(TNS) — "What you are going to see today is significant. We're going to be operating under a waiver that allows us to do what most UAS operators don't, which is fly the aircraft at a distance where you cannot see it with the naked eye," Kurt Carraway, Kansas State University Polytechnic Campus Acting UAS executive director, told a crowd Tuesday morning.
And with that, just before 11 a.m., the 7-pound foam aircraft took off at the Knopf farm, just north of Gypsum, kicking off the inaugural operation of the Kansas Department of Transportation's UAS Integration Pilot Program.
State legislators and other elected officials, UAS industry leaders, community members and members of the K-State Polytech aviation team were all in attendance.
Speakers included Carraway, Kansas Lt. Gov. Tracey Mann and U.S. Rep. Ron Estes.
The program, created by the U.S. Department of Transportation and the Federal Aviation Administration, is a two- to three-year initiative aimed at shaping the future of drones and accelerating safe UAS integration.
"This is a major event for the industry. At the end of the day, there are literally thousands of corporations around the world that want to do what we did today," said Bob Brock, director of aviation and UAS for KDOT. "The significance of the specific event is that we were able to demonstrate flying beyond line of sight under the FAA's oversight (and it) was both safe and far less consequential to the local populous."
KDOT was one of just 10 — out of 149 applicants nationwide — selected to help lead the national UAS program.
Tuesday's Kansas flight was the second to take place under the U.S. DOT's UAS Integration Pilot Program.
Brock said KDOT partnered with 31 businesses, state agencies and universities, including K-State Polytechnic, to represent Kansas.
The flight conducted Tuesday and all future flights will help test the capability and reliability of UAS when it comes to beyond-line-of-sight operations.
Over the next two years, Brock said, Kansas IPP team partners will conduct tests over farms, roads, transmission lines and other infrastructure without invading the safety and privacy of Kansans.
Dennis King, FAA program manager for the Kansas project, said the program will assist the U.S. DOT and FAA with creating new rules to expand safe UAS integration into the National Airspace System while creating new opportunities for Kansas and the UAS industry.
"In order to fly drones, one of the biggest things that you're looking at is how do you do it safely," King said. "Other than just flying it into airspace with all other unmanned aircraft, how do I do that flying beyond visual line of sight, how do I do that flying it at night or over people?"
King said what's awesome about the IPP program "is we are working at an accelerated pace to try to keep up with industry and to help, in partnership, build these rules so that we can all benefit from it. ... Drones are the future."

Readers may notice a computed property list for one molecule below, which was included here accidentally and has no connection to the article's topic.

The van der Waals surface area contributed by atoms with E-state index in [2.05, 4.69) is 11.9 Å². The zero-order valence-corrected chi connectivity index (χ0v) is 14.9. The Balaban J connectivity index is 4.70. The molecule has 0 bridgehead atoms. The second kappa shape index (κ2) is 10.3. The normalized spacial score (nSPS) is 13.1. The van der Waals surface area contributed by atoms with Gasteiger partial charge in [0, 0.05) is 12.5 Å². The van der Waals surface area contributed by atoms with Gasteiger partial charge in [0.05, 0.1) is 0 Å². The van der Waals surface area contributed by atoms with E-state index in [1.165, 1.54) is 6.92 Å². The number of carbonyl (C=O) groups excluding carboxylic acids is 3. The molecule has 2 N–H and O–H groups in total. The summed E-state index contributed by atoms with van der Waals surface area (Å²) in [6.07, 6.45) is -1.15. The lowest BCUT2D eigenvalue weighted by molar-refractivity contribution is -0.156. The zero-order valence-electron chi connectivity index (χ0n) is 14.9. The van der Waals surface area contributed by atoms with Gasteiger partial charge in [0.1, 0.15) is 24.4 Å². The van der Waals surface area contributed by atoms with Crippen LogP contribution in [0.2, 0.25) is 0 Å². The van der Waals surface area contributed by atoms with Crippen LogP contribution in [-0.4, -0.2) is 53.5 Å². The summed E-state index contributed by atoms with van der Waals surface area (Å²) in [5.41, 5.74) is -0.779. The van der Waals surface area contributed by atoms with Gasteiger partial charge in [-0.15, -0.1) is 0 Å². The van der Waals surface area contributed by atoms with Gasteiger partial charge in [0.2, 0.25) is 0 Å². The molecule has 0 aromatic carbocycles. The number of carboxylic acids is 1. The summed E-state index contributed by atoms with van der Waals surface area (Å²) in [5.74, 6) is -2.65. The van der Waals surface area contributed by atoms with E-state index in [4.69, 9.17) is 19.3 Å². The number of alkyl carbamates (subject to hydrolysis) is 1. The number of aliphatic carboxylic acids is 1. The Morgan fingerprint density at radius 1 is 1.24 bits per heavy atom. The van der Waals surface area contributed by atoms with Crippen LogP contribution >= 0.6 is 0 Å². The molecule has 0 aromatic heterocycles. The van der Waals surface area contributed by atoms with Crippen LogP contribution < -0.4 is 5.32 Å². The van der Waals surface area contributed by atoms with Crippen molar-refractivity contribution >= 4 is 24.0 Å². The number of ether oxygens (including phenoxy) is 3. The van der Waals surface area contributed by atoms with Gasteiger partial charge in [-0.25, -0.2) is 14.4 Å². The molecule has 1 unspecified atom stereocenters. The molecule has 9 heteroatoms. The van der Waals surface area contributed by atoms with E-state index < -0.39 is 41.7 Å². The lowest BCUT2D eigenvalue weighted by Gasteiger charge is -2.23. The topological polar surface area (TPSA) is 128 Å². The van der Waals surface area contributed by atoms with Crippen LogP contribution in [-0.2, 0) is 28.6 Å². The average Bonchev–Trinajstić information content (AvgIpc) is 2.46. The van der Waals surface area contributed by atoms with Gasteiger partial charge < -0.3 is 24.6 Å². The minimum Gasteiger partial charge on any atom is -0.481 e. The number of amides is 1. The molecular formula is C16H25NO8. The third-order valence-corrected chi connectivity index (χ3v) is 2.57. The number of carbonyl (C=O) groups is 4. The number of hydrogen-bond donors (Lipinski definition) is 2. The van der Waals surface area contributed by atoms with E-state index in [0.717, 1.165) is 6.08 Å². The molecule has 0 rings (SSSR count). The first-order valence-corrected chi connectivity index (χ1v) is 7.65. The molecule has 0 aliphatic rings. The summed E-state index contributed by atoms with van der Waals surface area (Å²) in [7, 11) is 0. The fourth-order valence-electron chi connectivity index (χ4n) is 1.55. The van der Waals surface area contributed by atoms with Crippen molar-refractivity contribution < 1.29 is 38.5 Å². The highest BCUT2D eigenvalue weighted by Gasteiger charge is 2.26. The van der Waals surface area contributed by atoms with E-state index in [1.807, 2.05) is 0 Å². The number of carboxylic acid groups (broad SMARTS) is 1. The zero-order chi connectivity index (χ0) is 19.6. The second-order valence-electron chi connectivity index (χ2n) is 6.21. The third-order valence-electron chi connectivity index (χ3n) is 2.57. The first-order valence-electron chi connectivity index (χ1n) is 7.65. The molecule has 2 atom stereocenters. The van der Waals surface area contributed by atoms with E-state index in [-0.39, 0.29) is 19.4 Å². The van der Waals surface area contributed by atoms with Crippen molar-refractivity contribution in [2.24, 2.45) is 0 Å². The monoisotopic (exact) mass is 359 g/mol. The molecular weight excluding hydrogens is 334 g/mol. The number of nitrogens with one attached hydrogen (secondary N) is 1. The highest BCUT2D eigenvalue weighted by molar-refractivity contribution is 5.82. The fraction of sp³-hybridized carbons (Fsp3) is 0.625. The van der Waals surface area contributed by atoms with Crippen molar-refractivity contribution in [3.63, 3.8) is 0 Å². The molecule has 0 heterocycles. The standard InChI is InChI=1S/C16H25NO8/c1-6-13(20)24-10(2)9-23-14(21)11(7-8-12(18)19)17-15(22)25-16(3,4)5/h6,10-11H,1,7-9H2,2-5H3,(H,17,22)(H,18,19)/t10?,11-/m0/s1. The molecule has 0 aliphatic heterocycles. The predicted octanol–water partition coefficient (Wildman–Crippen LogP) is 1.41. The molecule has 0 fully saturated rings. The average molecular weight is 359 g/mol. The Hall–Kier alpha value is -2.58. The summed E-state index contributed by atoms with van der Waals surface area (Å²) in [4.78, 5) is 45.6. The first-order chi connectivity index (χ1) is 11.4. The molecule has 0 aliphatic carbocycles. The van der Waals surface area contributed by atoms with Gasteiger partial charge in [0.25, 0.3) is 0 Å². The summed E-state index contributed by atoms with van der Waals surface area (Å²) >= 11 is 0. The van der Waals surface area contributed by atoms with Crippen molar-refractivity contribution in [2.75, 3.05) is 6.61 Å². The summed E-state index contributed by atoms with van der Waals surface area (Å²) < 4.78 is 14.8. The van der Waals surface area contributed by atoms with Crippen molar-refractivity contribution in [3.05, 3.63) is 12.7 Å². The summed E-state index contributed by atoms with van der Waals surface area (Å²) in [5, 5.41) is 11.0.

Brock said the program will help Kansas create new jobs, improve UAS flight safety and advance agriculture.
"One of the primary focus areas for the state of Kansas is increasing our ability to do precision agriculture," he said. "At the end of the day our contribution as KDOT is to work with the technologies in aviation to reduce input cost for farmers and cattle ranchers and potentially increase yield. This is going to be a big value-added proposition to all of our agricultural partners."
Safety and privacy, Brock said, "are foundational blocks" for every citizen that will not be sacrificed "under any circumstances."
Brock said future events under the Kansas IPP, which will include major corporations and feature new technology, will operate under a "crawl, walk, run methodology."
In June, K-State Polytechnic became the first university in the nation to receive a waiver from the FAA, which was used Tuesday, to fly unmanned aircraft systems beyond the line of sight.
The university remains the only one to have received the waiver.
Tuesday's flight went as fast as 35 mph and as high as 300 feet, said Spencer Schrader, UAS staff flight instructor pilot at K-State Polytechnic.
Schrader said the beyond-line-of-sight flights, similar to Tuesday's flight, could allow the aircraft to take multiple photos "and stitch all of those together."
Those flights could allow a pilot to stand in one spot and use the aircraft to survey or gather data on a 300- to 400-acre plot or fly miles down a long, linear infrastructure such as a 15-mile transmission line or a railroad.
Schrader said K-State Polytechnic is currently the lead operator for the Kansas Integrated Pilot Program and may assist other partners with their planned flights.
Kurt Barnhart, associate dean of research and engagement at K-State Polytechnic, called the flight "the next evolution of what we've been pushing for for 10 years."
"It's really not going to get where it needs to be until we have true beyond-line-of-sight operations with bigger aircraft and this program pilots that whole initiative forward," he said. "This is the true threshold of the economic utility of this technology. It means for us continued growth for our aviation program. It's where the future is and we're excited to partner with KDOT to make this happen."
©2018 The Salina Journal (Salina, Kan.) Distributed by Tribune Content Agency, LLC.
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